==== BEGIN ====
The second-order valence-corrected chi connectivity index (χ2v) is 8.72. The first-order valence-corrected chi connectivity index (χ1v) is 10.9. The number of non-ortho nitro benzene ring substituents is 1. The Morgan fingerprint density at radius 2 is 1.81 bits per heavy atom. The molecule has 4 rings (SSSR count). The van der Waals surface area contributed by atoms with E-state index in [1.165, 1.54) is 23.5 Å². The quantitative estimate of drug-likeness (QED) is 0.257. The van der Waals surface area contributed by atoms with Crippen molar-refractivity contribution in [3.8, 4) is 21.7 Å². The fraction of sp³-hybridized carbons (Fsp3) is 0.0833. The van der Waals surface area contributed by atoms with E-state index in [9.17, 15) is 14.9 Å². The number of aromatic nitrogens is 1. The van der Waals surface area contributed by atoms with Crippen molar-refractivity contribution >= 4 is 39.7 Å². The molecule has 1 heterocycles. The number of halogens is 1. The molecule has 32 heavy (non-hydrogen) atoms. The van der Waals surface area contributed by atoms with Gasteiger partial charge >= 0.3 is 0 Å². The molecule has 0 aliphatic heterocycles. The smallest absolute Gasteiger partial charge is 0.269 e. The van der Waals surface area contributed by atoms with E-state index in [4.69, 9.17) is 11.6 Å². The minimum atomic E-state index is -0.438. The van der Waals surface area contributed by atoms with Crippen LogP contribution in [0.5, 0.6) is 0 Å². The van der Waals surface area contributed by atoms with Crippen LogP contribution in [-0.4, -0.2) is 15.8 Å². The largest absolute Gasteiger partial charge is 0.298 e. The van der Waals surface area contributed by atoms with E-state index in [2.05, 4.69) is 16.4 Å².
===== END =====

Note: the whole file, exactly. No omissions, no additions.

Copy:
The second-order valence-corrected chi connectivity index (χ2v) is 8.72. The first-order valence-corrected chi connectivity index (χ1v) is 10.9. The number of non-ortho nitro benzene ring substituents is 1. The Morgan fingerprint density at radius 2 is 1.81 bits per heavy atom. The molecule has 4 rings (SSSR count). The van der Waals surface area contributed by atoms with E-state index in [1.165, 1.54) is 23.5 Å². The quantitative estimate of drug-likeness (QED) is 0.257. The van der Waals surface area contributed by atoms with Crippen molar-refractivity contribution in [3.8, 4) is 21.7 Å². The fraction of sp³-hybridized carbons (Fsp3) is 0.0833. The van der Waals surface area contributed by atoms with E-state index in [9.17, 15) is 14.9 Å². The number of aromatic nitrogens is 1. The van der Waals surface area contributed by atoms with Crippen molar-refractivity contribution >= 4 is 39.7 Å². The molecule has 1 heterocycles. The number of halogens is 1. The molecule has 32 heavy (non-hydrogen) atoms. The van der Waals surface area contributed by atoms with Gasteiger partial charge >= 0.3 is 0 Å². The molecule has 0 aliphatic heterocycles. The smallest absolute Gasteiger partial charge is 0.269 e. The van der Waals surface area contributed by atoms with E-state index in [4.69, 9.17) is 11.6 Å². The minimum atomic E-state index is -0.438. The van der Waals surface area contributed by atoms with Crippen LogP contribution in [0.5, 0.6) is 0 Å². The van der Waals surface area contributed by atoms with Crippen LogP contribution in [-0.4, -0.2) is 15.8 Å². The largest absolute Gasteiger partial charge is 0.298 e. The van der Waals surface area contributed by atoms with E-state index in [2.05, 4.69) is 16.4 Å².